Wednesday, February 01, 2006

The cartoons (and liberty) spread

There has been a growing row between Denmark and parts of the Muslim world over a set of cartoons depicting Muhammad that were published in September by a Danish newspaper. The Brussels Journal has been assiduously following the story (see the links at the end of this article).
Now the French have entered the fray, with France Soir publishing the cartoons:
A French newspaper has reproduced a set of caricatures depicting the Prophet Muhammad that have caused outrage in the Muslim world. France Soir said it had published the cartoons to show that "religious dogma" had no place in a secular society. Their original publication in a Danish paper last September has led to boycotts and protests against Denmark in several Arab nations.
Islamic tradition bans depictions of the Prophet Muhammad or Allah. Under the headline "Yes, we have the right to caricature God", the paper ran a front page cartoon of Buddhist, Jewish, Muslim and Christian gods floating on a cloud. It shows the Christian deity saying: "Don't complain, Muhammad, we've all been caricatured here." The full set of Danish drawings, some of which depict the Prophet Muhammad as a terrorist, were printed on the inside pages.
Though I don’t agree with the sentiments some of these cartoons express, I absolutely think people should have the right to publish such satire, as long as they don’t directly incite violence. Ironically, I feel that the boorish and even violent reactions of parts of the Muslim world to this episode give credence to the cartoons’ message.
Every religion under the sun has been satirized and insulted and has learned to live with it (sometimes more slowly than one would wish) and I don’t see why this should be such a big deal. Don’t papers in Islamic countries routinely run much more offensive and despicable cartoons about Jews? Has anyone heard of an even remotely comparable reaction?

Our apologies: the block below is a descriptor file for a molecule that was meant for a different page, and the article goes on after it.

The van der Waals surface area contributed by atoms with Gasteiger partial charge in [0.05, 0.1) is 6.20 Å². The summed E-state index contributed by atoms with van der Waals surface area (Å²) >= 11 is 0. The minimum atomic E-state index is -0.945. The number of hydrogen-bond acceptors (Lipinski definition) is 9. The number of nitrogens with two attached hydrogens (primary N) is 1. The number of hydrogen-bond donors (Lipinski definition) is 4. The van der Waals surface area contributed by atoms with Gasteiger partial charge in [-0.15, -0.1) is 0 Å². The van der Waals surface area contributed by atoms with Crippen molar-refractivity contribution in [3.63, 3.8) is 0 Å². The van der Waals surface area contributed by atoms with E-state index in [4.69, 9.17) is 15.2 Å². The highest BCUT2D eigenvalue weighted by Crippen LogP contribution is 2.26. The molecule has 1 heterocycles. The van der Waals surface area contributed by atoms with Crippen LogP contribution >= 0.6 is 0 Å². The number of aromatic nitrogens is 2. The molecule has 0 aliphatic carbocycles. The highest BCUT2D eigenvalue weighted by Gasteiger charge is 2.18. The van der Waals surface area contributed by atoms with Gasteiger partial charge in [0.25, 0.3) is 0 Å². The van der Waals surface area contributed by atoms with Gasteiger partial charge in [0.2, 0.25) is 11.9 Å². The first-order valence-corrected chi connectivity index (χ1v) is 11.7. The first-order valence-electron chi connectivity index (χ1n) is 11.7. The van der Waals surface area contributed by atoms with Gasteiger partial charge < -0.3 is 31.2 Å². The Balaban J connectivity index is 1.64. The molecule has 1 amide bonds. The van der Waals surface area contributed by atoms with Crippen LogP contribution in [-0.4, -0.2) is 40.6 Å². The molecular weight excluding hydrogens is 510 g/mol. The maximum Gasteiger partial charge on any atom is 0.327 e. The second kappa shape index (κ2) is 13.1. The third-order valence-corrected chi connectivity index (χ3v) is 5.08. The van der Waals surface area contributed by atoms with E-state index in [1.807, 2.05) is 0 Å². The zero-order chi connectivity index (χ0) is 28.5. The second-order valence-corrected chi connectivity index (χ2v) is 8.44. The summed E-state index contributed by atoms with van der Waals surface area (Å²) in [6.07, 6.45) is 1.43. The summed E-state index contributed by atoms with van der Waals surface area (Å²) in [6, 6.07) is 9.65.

I think the publication of these cartoons will encourage many elements of Islam to move into the modern world by bringing home the fact that having rights also means not infringing on those of others. It also underlines to the West the unacceptable principles that these fundamentalists are seeking to impose on the rest of the world.
Meanwhile, following the defeat of the most vile aspects of the "Religious Hatred" bill in the UK, the papers here can also print the cartoons without fear. I wonder if they were published in every Western nation whether we would all be subject to boycotts and what not.

Post Scriptum:
It gets better and better:
Newspapers across Europe have reprinted caricatures of the Prophet Muhammad to show support for a Danish paper whose cartoons have sparked Muslim outrage. Seven publications in France, Germany, the Netherlands, Italy and Spain all carried some of the drawings. Their release in Denmark has led to protests in Arab nations, diplomatic sanctions and death threats.
By the way, I can't find the cartoons on the BBC News website (and I'm not the only one), but they can be seen here (scroll down). Can you imagine how many fewer people would have seen the cartoons if there hadn't been all this fuss?

1 comment:

TomZ_Am said...

I 100& agree with every word you say.